Thank you for the great response to Busted Halo’s second moral dilemma, “The Best Friend and the Bridesmaid.” Judging by the number of people who have read and responded to our first two dilemmas, it appears that our revitalized feature has clearly struck a chord with readers.
Our Expert Weighs In
Beth and Michelle have been best friends for a long time. Beth has fallen in love and plans to marry Thomas. Largely from what Michelle has heard (but not necessarily seen), she has determined that Thomas is an abuser, that the marriage is a mistake, and that her only moral recourse is to decline to be the maid of honor in her best friend’s wedding. This is a real-life soap opera of sorts, straight out of “Desperate Housewives.” And yet, as the introduction to this Moral Dilemma states up front, a lot of our ethical quandaries are in the personal realm, like this one — not necessarily earth-shattering or life-threatening. These are real, everyday, personal and relational issues. Here’s my two cents of moral reflection on this one:
In the initial survey, as well as in the (post-discovery-of-the-wrinkle-factor) second one, I think I would opt for the final response: “None of these sound right to me.” My primary focus here is the well-being of my best friend Beth. Upon hearing the wedding news, two questions would concern me first: whether she is reading Thomas accurately, and whether he should become her spouse. Whether to be at her wedding ceremony — as maid of honor, bridesmaid, or simply in attendance — is secondary, I think, and largely incidental.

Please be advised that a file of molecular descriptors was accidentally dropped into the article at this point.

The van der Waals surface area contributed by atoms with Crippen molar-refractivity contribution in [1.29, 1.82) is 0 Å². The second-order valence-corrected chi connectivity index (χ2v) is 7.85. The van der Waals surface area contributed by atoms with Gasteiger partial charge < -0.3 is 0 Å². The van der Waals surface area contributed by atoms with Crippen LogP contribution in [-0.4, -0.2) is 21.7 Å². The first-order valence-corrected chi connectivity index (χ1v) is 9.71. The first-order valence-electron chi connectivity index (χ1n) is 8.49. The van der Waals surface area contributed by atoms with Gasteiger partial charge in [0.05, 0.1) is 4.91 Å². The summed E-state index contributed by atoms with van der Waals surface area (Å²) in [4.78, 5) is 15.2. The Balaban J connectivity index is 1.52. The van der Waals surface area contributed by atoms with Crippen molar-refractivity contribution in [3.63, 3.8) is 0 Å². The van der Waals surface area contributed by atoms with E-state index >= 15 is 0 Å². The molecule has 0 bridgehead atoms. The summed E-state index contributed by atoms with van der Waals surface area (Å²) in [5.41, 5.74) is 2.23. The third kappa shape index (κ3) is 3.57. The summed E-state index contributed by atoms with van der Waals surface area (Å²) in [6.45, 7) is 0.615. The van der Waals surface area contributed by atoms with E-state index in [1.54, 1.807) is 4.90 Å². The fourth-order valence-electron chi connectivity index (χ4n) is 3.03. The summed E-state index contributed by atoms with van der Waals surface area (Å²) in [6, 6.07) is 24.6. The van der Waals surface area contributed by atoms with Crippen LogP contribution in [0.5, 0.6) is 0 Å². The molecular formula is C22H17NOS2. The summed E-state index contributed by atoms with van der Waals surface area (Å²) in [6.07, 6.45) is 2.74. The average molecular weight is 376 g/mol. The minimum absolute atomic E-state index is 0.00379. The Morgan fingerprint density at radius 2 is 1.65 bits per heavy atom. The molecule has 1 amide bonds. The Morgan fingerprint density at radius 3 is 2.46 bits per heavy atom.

If I were Michelle I think I’d ask myself, “Do I really know enough about Thomas to make such a broad, bold and definitive judgment that he is an abuser?” That’s a pretty damning judgment to make based on hearsay and secondhand tales. I owed it to my friend Beth to have gotten to know her beau better along the way, or, at least, I owe it to her to try to get to know him better now, before making definitive decisions about the wedding itself.
Benefit of the doubt
Did I actually witness the comments about Beth’s weight, the incident with the refrigerator, and especially the “push” at the theater, or did I merely hear them from Beth? If the latter, I think I may owe Thomas an initial benefit of the doubt. However, if I witnessed any of these firsthand, then I am on firmer ground in my critical concerns.
It seems to me that only the “pushing incident” bears the marks of a real, potential abuser. I’m not sure one isolated incident is enough to make such a definitive and harsh judgment. The other incidents, if true, bespeak rudeness, insensitivity and a lack of social graces. While these are surely sad in a love relationship, they are correctable issues for Beth and Thomas to work on between themselves.
When we turn to Michelle’s role in the wedding ceremony, I believe that Michelle’s presence there would say “I love you” to Beth, not that she approves of every decision made vis-à-vis Beth’s marriage. So, I would be tempted not to say “yea” or “nay” to the wedding invitation at this point. I would rather try to meet with my friend face to face, to share her engagement joy as well as to have a heart-to-heart talk about my concerns and suspicions about her choice of life partner.